The current Republican anti-Romney leader is Herman Cain. Cain has essentially no political experience and it's shown throughout his run. He's mangled his positions on abortion, foreign policy, Israel, immigration, and taxes in one way or another and while people respect him most for not being scripted, it's become apparent that, just like every politician, he's willing to "clarify" his positions to exactly what the base wants to hear. Cain's political ads have been similarly amateurish and he's still doing paid speeches and his book tour. Even Herman Cain doesn't seem to believe he's the frontrunner and, like Sarah Palin, is using his fame more for the purpose of making money than trying to become a serious candidate. Also like Sarah Palin, it's become apparent that he has no interest in studying issues and becoming fully educated as a presidential candidate should be before pursuing the White House. He may be leading in the polls now, but given the way his predecessors Perry, Bachmann, and Trump have declined, it probably won't take long for Herman Cain to be exposed as a fraud, even among the GOP base.
If Herman Cain falters though, who will pick up his slack? The two leading candidates in my mind are Rick Perry and Newt Gingrich. Perry stumbled badly out of the gate as his bad debate performances allowed his opponents to grab the narrative and highlight all of his supposed faults. Given his competition, it seems like Perry, a decade-long governor of a big state with a good jobs record (on the surface at least), should be well-suited to dominate the field as he did when he first entered the race. If he can put together some passable debate performances and Herman Cain predictably collapses, it seems like the base would be open to returning to him as long as nobody brings up HPV.
Then there's Newt Gingrich. He seems to think he's the smartest man in the room at every debate and while I find most of what he says to be ridiculous and pompous, his pseudo-intellectualism could work in a party where half the field routinely has terrible debate performances. Gingrich's problem seems to be similar to Cain's in that he's a lazy campaigner and it's unclear if he can really be the candidate that fires up the base. At this point, he remains the dark horse for the nomination though.
Of course, the tortoise can't be forgotten. Mitt Romney was the guy who ran to the right of Rudy Giuliani and John McCain in 2008 and lost. Now, even though all of his positions are essentially the same, he's running to the left of the field. He's been stuck around 20% in the polls which makes him a clear frontrunner and the only one who has been consistently solid in debates but that might not be enough. Every time the flavor of the month collapses, Romney doesn't pick up those voters. It's hard to blame them. Romney may be a smart guy but his history has made it abundantly clear that he can't be trusted to do anything but take politically expedient positions. I won't even bother to run through the list of Romney flip flops because it's nearly endless but I will mention that he still hasn't abandoned the strategy. Just in the last few days, he was caught trying to slink away from the Kasich anti-union bill in Ohio after previously supporting whole-heartedly only to go back to supporting it again when he was called out for flip-flopping. In the end, he's still the favorite to win but they're not going to make it easy for him.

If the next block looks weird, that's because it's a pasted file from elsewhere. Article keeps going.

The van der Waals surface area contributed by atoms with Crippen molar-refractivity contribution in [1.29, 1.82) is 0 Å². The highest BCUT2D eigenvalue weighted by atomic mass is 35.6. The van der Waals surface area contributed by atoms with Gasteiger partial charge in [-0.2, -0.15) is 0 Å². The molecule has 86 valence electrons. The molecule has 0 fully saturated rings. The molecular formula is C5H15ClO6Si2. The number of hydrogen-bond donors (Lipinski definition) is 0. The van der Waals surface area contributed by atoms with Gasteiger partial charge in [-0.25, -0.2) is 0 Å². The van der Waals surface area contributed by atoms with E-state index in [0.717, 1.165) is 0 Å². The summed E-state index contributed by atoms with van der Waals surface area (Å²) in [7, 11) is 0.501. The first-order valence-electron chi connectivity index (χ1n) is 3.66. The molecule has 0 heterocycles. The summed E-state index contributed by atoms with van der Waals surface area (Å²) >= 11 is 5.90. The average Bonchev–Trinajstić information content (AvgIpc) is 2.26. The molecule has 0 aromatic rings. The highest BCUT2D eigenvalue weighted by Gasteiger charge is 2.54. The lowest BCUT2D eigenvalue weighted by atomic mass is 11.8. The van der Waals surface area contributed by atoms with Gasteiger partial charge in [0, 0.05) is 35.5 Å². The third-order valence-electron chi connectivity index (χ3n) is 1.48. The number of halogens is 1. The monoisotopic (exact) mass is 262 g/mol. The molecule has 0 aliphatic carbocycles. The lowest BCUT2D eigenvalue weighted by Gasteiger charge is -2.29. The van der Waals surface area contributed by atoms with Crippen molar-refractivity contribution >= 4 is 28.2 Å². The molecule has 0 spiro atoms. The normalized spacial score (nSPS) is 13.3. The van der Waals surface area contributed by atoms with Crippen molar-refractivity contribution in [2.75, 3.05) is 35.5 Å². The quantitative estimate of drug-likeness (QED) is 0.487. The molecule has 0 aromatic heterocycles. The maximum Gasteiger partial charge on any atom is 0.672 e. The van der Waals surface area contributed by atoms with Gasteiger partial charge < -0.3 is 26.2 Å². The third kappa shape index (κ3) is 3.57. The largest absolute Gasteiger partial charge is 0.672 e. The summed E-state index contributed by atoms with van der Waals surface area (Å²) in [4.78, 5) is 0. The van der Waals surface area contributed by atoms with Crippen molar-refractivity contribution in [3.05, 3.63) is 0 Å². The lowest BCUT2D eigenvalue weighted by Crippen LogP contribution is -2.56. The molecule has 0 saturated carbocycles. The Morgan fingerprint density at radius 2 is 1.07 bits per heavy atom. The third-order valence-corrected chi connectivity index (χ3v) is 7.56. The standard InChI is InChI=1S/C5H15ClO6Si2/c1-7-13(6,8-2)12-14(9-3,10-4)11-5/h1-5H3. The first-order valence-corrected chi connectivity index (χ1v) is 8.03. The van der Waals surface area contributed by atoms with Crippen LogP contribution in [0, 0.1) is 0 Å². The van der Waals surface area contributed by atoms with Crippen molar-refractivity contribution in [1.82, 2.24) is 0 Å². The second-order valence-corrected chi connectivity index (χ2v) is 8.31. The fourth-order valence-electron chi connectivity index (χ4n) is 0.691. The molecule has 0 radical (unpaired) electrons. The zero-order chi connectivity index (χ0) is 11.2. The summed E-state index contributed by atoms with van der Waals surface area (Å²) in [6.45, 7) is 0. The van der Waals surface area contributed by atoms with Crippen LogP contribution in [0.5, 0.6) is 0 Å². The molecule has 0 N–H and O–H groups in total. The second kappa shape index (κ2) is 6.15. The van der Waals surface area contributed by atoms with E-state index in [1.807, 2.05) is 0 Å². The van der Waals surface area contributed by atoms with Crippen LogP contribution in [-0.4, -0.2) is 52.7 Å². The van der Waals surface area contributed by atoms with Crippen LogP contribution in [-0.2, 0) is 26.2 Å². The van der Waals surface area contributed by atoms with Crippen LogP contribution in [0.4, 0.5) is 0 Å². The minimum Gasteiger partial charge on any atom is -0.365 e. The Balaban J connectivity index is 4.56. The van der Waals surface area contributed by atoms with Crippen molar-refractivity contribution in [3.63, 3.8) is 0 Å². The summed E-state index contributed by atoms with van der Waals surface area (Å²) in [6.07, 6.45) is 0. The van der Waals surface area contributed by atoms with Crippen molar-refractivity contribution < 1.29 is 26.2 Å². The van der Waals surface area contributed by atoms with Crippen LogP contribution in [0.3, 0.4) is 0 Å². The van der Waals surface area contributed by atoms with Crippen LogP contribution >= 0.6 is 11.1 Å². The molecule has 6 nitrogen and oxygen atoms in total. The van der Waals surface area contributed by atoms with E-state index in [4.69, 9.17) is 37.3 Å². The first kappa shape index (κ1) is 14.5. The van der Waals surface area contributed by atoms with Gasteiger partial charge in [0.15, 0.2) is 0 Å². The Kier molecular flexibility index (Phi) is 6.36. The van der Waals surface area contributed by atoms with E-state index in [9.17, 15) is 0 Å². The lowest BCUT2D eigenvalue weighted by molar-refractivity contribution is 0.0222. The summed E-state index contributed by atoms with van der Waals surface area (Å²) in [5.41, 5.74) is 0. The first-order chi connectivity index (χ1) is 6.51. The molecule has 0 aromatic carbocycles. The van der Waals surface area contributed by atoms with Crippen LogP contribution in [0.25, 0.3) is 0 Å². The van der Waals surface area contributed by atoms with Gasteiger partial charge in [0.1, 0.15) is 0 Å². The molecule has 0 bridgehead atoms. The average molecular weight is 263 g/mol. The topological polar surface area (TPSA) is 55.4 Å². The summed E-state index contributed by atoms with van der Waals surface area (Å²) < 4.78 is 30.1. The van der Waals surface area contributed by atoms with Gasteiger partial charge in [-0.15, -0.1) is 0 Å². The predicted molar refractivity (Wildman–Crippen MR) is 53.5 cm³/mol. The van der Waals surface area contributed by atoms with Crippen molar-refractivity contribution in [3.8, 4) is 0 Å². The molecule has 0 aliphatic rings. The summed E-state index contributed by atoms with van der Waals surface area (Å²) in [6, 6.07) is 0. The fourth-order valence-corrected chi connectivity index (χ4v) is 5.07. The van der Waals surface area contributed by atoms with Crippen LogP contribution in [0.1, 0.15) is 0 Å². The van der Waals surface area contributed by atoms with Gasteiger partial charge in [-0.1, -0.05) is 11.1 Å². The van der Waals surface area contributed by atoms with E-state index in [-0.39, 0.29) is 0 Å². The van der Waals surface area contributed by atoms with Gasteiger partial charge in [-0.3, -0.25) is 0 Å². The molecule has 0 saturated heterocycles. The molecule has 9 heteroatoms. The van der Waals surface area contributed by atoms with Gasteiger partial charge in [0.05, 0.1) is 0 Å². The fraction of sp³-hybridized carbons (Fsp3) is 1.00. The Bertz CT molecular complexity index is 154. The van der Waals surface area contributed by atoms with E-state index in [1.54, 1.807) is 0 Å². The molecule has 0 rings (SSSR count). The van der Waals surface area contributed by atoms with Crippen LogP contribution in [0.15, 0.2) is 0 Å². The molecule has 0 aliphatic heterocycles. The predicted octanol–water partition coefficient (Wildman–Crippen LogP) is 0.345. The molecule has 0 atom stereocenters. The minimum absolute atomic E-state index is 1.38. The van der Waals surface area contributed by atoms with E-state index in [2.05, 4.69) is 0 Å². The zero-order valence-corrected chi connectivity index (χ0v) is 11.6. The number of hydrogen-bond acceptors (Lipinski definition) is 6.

But now, to the real point that I mentioned in the headline. All of these Republican candidates (not unlike their counterparts in Congress) have gone off the deep end. The public faces of the Republican Party have hitched their wagon to the Tea Party out of an irrational fear of being primaried (presumably) and it has resulted in a situation where the country is in bad shape and their approval ratings are brutally bad, way worse than a struggling President Obama. While Obama languishes near 40% approval, a rating that places him in terrible shape against a "generic republican," luckily for him, there are no generic Republicans challenging him at the moment. Just this week, polls released had Obama beating his main challengers in Ohio and even Arizona, a state that no Democrat has won since Clinton.
While the candidates seemingly can't be reasoned with, it's not because it hasn't been tried. Solid Republicans like Jeb Bush and Pat Robertson, among other big names, have pleaded with them to moderate themselves to no avail. If only there were a Republican candidate in the race that was reasonable, somewhat moderate, and the holder of an impressive resume. Oh wait, there is one. His name is Jon Huntsman. He's solidly Republican on most issues, had the #1 jobs record when he was governor of Utah, has foreign policy experience, and doesn't have a record of flip-flopping like Mitt Romney. Where is he in the polls? 1 or 2%. If all of these Republicans are searching for someone to beat Barack Obama and institute a conservative agenda, why don't any of them go out on a limb and endorse Jon Huntsman? It seems like an obvious solution to the problem yet they continue let the tail wag the dog as the Tea Party extremists go from one unqualified failure to another. If Republicans lose the 2012 election, as they are currently poised to do against all odds, the establishment and leadership can only blame themselves for not endorsing Jon Huntsman, far and away the best candidate in the field to meet their needs.